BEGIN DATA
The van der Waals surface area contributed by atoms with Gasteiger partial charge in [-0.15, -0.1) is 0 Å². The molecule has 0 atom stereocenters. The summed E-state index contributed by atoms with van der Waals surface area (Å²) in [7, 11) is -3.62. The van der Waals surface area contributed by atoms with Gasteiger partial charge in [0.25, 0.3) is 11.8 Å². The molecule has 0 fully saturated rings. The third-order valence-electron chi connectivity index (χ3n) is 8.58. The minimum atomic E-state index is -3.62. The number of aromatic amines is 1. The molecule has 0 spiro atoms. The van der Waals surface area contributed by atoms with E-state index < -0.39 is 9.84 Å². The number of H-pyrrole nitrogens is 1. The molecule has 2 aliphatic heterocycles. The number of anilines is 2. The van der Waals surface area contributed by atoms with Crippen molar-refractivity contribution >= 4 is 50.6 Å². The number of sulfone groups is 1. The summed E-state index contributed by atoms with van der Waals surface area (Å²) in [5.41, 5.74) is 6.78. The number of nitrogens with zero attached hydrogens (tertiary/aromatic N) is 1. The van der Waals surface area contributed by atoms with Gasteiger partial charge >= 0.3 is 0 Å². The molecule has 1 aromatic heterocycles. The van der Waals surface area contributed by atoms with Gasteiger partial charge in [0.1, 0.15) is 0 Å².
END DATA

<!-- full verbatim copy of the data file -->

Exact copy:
The van der Waals surface area contributed by atoms with Gasteiger partial charge in [-0.15, -0.1) is 0 Å². The molecule has 0 atom stereocenters. The summed E-state index contributed by atoms with van der Waals surface area (Å²) in [7, 11) is -3.62. The van der Waals surface area contributed by atoms with Gasteiger partial charge in [0.25, 0.3) is 11.8 Å². The molecule has 0 fully saturated rings. The third-order valence-electron chi connectivity index (χ3n) is 8.58. The minimum atomic E-state index is -3.62. The number of aromatic amines is 1. The molecule has 0 spiro atoms. The van der Waals surface area contributed by atoms with E-state index < -0.39 is 9.84 Å². The number of H-pyrrole nitrogens is 1. The molecule has 2 aliphatic heterocycles. The number of anilines is 2. The van der Waals surface area contributed by atoms with Crippen molar-refractivity contribution >= 4 is 50.6 Å². The number of sulfone groups is 1. The summed E-state index contributed by atoms with van der Waals surface area (Å²) in [5.41, 5.74) is 6.78. The number of nitrogens with zero attached hydrogens (tertiary/aromatic N) is 1. The van der Waals surface area contributed by atoms with Gasteiger partial charge >= 0.3 is 0 Å². The molecule has 1 aromatic heterocycles. The van der Waals surface area contributed by atoms with Gasteiger partial charge in [0.1, 0.15) is 0 Å².